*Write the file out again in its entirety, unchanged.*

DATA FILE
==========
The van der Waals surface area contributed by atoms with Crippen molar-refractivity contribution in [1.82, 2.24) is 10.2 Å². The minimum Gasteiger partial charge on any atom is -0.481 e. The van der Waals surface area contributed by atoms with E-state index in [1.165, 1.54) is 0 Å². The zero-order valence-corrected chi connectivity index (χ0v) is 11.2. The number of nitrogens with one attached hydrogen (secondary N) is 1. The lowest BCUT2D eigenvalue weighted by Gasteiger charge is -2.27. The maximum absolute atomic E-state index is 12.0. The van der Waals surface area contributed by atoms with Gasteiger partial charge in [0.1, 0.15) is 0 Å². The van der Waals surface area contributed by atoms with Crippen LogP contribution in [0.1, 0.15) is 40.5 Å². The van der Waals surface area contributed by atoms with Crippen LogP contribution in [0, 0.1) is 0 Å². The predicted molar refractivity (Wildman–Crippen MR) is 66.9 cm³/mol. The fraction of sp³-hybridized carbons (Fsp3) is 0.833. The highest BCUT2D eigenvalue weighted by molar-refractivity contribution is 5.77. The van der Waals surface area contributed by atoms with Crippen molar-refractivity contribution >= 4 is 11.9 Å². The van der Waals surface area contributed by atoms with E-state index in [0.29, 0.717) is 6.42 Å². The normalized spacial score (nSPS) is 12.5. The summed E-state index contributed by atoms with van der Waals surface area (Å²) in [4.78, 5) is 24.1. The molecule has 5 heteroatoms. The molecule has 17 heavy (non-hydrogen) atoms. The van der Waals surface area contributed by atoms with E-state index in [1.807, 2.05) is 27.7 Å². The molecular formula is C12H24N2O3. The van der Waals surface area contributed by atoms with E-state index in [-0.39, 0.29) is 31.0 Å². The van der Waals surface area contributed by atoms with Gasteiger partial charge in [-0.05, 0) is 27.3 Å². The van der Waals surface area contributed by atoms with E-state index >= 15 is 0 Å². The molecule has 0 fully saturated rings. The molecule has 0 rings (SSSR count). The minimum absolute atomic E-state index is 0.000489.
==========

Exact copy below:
The van der Waals surface area contributed by atoms with Crippen molar-refractivity contribution in [1.82, 2.24) is 10.2 Å². The minimum Gasteiger partial charge on any atom is -0.481 e. The van der Waals surface area contributed by atoms with E-state index in [1.165, 1.54) is 0 Å². The zero-order valence-corrected chi connectivity index (χ0v) is 11.2. The number of nitrogens with one attached hydrogen (secondary N) is 1. The lowest BCUT2D eigenvalue weighted by Gasteiger charge is -2.27. The maximum absolute atomic E-state index is 12.0. The van der Waals surface area contributed by atoms with Gasteiger partial charge in [0.1, 0.15) is 0 Å². The van der Waals surface area contributed by atoms with Crippen LogP contribution in [0.1, 0.15) is 40.5 Å². The van der Waals surface area contributed by atoms with Crippen LogP contribution in [0, 0.1) is 0 Å². The predicted molar refractivity (Wildman–Crippen MR) is 66.9 cm³/mol. The fraction of sp³-hybridized carbons (Fsp3) is 0.833. The highest BCUT2D eigenvalue weighted by molar-refractivity contribution is 5.77. The van der Waals surface area contributed by atoms with Crippen molar-refractivity contribution >= 4 is 11.9 Å². The van der Waals surface area contributed by atoms with E-state index in [0.29, 0.717) is 6.42 Å². The normalized spacial score (nSPS) is 12.5. The summed E-state index contributed by atoms with van der Waals surface area (Å²) in [4.78, 5) is 24.1. The molecule has 5 heteroatoms. The molecule has 17 heavy (non-hydrogen) atoms. The van der Waals surface area contributed by atoms with E-state index in [1.807, 2.05) is 27.7 Å². The molecular formula is C12H24N2O3. The van der Waals surface area contributed by atoms with E-state index in [-0.39, 0.29) is 31.0 Å². The van der Waals surface area contributed by atoms with Gasteiger partial charge in [-0.05, 0) is 27.3 Å². The van der Waals surface area contributed by atoms with E-state index >= 15 is 0 Å². The molecule has 0 fully saturated rings. The molecule has 0 rings (SSSR count). The minimum absolute atomic E-state index is 0.000489.